Case expressions have much in common with if expressions
and the two are collectively known as conditional expressions.

Thus given a variable
D of the familiar type Day,
we can assign the number of hours in a working day by

Hours := (**case** D **is**

**when** Mon .. Thurs => 8,

**when** Fri => 6,

**when** Sat | Sun => 0);

A slightly more adventurous example involving nested
if expressions is

Days := (**case** M **is**

**when** September | April | June | November => 30,

**when** February =>

(**if** Year **mod** 100 = 0 **then**

(**if** Year **mod** 400 =0 **then** 29 **else** 28)

**else**

(**if** Year **mod** 4 = 0 **then** 29 **else** 28)),

**when others** => 31);

(

(

(

The reader is invited to improve this!

Note the similarity to the rules for if expressions.
There is no closing **end case**. Case expressions are always enclosed
in parentheses but they can be omitted if the context already provides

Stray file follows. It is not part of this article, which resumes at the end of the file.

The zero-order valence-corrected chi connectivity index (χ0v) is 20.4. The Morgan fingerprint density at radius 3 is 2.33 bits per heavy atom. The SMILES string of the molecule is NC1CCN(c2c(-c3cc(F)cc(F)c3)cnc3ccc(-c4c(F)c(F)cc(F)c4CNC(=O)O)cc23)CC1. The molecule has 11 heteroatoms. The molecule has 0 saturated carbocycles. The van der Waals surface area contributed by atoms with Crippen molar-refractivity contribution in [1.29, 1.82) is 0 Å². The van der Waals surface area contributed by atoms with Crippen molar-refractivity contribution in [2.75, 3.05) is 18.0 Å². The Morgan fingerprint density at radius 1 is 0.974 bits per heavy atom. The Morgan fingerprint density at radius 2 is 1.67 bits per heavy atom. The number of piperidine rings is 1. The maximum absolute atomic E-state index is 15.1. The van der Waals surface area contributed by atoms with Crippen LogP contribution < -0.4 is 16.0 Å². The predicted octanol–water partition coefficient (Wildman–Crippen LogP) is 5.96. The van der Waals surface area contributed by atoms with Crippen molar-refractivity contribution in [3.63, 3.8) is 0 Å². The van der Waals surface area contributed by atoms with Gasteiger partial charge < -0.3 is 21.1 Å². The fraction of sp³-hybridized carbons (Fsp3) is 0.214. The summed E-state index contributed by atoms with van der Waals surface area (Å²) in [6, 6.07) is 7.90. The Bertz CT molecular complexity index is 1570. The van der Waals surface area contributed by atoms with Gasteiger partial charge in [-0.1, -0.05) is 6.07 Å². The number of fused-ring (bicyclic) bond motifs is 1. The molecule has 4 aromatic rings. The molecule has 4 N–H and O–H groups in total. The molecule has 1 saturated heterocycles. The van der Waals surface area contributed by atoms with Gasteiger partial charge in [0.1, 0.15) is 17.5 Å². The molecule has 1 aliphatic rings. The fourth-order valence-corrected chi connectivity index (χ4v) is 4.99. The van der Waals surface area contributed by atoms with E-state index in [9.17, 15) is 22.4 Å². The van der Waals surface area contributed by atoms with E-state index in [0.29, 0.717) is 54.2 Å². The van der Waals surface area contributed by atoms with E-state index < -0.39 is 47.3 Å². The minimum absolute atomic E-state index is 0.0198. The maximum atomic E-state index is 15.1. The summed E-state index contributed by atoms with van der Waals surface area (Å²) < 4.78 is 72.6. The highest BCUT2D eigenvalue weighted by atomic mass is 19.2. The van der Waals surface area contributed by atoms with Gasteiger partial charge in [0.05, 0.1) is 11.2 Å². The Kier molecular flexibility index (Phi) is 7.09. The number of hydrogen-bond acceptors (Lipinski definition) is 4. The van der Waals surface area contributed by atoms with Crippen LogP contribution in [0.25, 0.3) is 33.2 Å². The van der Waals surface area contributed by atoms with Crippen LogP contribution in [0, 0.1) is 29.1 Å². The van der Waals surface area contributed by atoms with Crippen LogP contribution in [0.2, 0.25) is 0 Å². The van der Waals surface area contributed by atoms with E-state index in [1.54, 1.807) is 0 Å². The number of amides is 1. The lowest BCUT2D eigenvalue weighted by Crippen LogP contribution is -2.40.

parentheses.

If M and Year
are static then the case expression as a whole is also static. If M
is static and equal to September, April,
June or November
then the value is statically known to be 30
so that the expression for February is statically
unevaluated even if Year is not static. Note
that the various choices are evaluated in order.

The rules regarding the types of the dependent expressions
are exactly as for if expressions. Thus if the case expression is the
argument of a type conversion then the conversion is effectively pushed
down to the dependent expressions.

It is always worth
emphasizing that an important advantage of case constructions is that
they give a coverage check. Thus in the previous chapter we had

(

which is much more
reliable than

because when we add Rabbit
to the type Animal, we are forced to include
it in one branch of the case expression whereas it is all too easy to
forget it using an if expression.

© 2011, 2012, 2013 John Barnes Informatics.

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